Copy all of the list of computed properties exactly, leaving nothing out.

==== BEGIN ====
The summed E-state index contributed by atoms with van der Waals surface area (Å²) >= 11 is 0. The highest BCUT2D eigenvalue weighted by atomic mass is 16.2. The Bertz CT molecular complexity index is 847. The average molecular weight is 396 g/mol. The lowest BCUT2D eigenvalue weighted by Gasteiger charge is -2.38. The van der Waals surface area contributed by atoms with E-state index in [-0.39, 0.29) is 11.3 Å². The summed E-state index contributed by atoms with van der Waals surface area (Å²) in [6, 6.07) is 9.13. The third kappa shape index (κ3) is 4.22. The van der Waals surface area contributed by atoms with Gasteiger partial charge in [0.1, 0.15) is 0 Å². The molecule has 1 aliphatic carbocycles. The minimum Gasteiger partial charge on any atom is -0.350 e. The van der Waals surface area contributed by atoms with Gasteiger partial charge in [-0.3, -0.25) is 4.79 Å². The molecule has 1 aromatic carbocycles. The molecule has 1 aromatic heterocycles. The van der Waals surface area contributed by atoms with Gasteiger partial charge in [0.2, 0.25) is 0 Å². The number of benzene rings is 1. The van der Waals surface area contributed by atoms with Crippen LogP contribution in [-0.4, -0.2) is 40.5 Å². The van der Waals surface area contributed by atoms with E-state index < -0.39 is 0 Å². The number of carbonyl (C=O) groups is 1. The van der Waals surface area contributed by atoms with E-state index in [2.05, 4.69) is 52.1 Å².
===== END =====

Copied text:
The summed E-state index contributed by atoms with van der Waals surface area (Å²) >= 11 is 0. The highest BCUT2D eigenvalue weighted by atomic mass is 16.2. The Bertz CT molecular complexity index is 847. The average molecular weight is 396 g/mol. The lowest BCUT2D eigenvalue weighted by Gasteiger charge is -2.38. The van der Waals surface area contributed by atoms with E-state index in [-0.39, 0.29) is 11.3 Å². The summed E-state index contributed by atoms with van der Waals surface area (Å²) in [6, 6.07) is 9.13. The third kappa shape index (κ3) is 4.22. The van der Waals surface area contributed by atoms with Gasteiger partial charge in [0.1, 0.15) is 0 Å². The molecule has 1 aliphatic carbocycles. The minimum Gasteiger partial charge on any atom is -0.350 e. The van der Waals surface area contributed by atoms with Gasteiger partial charge in [-0.3, -0.25) is 4.79 Å². The molecule has 1 aromatic carbocycles. The molecule has 1 aromatic heterocycles. The van der Waals surface area contributed by atoms with Gasteiger partial charge in [0.2, 0.25) is 0 Å². The number of benzene rings is 1. The van der Waals surface area contributed by atoms with Crippen LogP contribution in [-0.4, -0.2) is 40.5 Å². The van der Waals surface area contributed by atoms with E-state index < -0.39 is 0 Å². The number of carbonyl (C=O) groups is 1. The van der Waals surface area contributed by atoms with E-state index in [2.05, 4.69) is 52.1 Å².